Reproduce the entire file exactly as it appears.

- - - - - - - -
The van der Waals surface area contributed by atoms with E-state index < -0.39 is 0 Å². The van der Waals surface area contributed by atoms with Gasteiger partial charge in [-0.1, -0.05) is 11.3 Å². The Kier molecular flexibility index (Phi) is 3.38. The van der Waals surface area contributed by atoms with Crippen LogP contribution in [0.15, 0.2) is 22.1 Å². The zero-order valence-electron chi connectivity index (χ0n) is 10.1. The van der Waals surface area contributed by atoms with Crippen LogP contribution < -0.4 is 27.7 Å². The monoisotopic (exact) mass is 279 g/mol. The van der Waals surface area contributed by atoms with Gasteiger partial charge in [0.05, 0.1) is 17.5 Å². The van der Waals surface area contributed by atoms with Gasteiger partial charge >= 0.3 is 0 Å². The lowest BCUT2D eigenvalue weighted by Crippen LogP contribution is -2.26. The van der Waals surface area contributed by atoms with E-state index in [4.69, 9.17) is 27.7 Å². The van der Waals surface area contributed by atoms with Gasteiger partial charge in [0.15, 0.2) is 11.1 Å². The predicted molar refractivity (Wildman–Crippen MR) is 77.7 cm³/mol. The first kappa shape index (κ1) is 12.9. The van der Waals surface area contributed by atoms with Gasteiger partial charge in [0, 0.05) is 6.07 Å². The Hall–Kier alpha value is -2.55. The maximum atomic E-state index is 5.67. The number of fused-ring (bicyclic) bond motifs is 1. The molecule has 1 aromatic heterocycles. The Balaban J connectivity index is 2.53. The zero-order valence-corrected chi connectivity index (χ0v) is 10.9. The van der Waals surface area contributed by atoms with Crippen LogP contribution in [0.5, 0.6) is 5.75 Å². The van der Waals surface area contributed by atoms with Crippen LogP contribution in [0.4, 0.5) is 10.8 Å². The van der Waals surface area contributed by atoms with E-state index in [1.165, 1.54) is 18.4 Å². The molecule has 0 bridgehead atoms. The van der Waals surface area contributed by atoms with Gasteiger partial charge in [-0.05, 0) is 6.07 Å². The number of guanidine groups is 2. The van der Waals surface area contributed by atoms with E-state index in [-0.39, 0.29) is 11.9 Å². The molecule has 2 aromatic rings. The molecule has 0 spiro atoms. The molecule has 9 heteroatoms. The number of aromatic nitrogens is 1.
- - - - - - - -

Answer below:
The van der Waals surface area contributed by atoms with E-state index < -0.39 is 0 Å². The van der Waals surface area contributed by atoms with Gasteiger partial charge in [-0.1, -0.05) is 11.3 Å². The Kier molecular flexibility index (Phi) is 3.38. The van der Waals surface area contributed by atoms with Crippen LogP contribution in [0.15, 0.2) is 22.1 Å². The zero-order valence-electron chi connectivity index (χ0n) is 10.1. The van der Waals surface area contributed by atoms with Crippen LogP contribution < -0.4 is 27.7 Å². The monoisotopic (exact) mass is 279 g/mol. The van der Waals surface area contributed by atoms with Gasteiger partial charge in [0.05, 0.1) is 17.5 Å². The van der Waals surface area contributed by atoms with Gasteiger partial charge >= 0.3 is 0 Å². The lowest BCUT2D eigenvalue weighted by Crippen LogP contribution is -2.26. The van der Waals surface area contributed by atoms with E-state index in [4.69, 9.17) is 27.7 Å². The van der Waals surface area contributed by atoms with Gasteiger partial charge in [0.15, 0.2) is 11.1 Å². The predicted molar refractivity (Wildman–Crippen MR) is 77.7 cm³/mol. The first kappa shape index (κ1) is 12.9. The van der Waals surface area contributed by atoms with Gasteiger partial charge in [0, 0.05) is 6.07 Å². The Hall–Kier alpha value is -2.55. The maximum atomic E-state index is 5.67. The number of fused-ring (bicyclic) bond motifs is 1. The molecule has 1 aromatic heterocycles. The Balaban J connectivity index is 2.53. The zero-order valence-corrected chi connectivity index (χ0v) is 10.9. The van der Waals surface area contributed by atoms with Crippen LogP contribution in [0.5, 0.6) is 5.75 Å². The van der Waals surface area contributed by atoms with Crippen LogP contribution in [0.4, 0.5) is 10.8 Å². The van der Waals surface area contributed by atoms with E-state index in [1.165, 1.54) is 18.4 Å². The molecule has 0 bridgehead atoms. The van der Waals surface area contributed by atoms with Gasteiger partial charge in [-0.05, 0) is 6.07 Å². The number of guanidine groups is 2. The van der Waals surface area contributed by atoms with E-state index in [-0.39, 0.29) is 11.9 Å². The molecule has 2 aromatic rings. The molecule has 0 spiro atoms. The molecule has 9 heteroatoms. The number of aromatic nitrogens is 1.